Westlake’s property manager Steven Hodges said that while the country club’s board of trustees appreciates Rabbi Lefkowitz’s concerns, the community’s rules and policies are no secret.
“These are recorded, public documents that are part of the title search that buyers’ attorneys and title companies perform as part of the title closing process,” said Hodges.
A statement released by Westlake’s board of trustees to VIN News indicated that part of the process of buying a home in the development includes agreeing to abide by the community’s rules and policies, which include not allowing regularly scheduled public meetings in residents’ homes, which would disrupt the nature of the community.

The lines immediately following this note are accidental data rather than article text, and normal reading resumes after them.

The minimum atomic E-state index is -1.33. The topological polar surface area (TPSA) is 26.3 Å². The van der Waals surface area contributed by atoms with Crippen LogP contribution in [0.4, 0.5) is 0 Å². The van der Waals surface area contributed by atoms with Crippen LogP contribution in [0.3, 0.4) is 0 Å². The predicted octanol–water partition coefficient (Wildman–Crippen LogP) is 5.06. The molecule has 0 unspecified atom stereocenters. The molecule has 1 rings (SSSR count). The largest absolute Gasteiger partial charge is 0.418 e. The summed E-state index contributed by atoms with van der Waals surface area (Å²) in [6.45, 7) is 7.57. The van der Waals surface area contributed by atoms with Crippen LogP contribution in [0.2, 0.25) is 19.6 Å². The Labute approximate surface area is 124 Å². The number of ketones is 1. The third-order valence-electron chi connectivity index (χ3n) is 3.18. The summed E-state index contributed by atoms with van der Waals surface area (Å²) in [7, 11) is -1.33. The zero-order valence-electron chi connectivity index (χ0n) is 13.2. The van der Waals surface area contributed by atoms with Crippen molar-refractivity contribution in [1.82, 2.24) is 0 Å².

“Westlake is, and has been, a private, residential community from its inception,” read the statement. “This is expressed in the recorded governing documents to which each owner binds himself or herself when they take title.
The fact that it is solely residential and private are two characteristics that make Westlake attractive to its residents. Having said that, there is nothing in the community’s governing documents that prevents an owner from having meetings or gatherings in their homes. What is prohibited are gatherings open to the general public on a regular basis.
There are appropriate places for public meetings and forums, but the owners and residents in Westlake do not feel that their private, residential community is such a place.”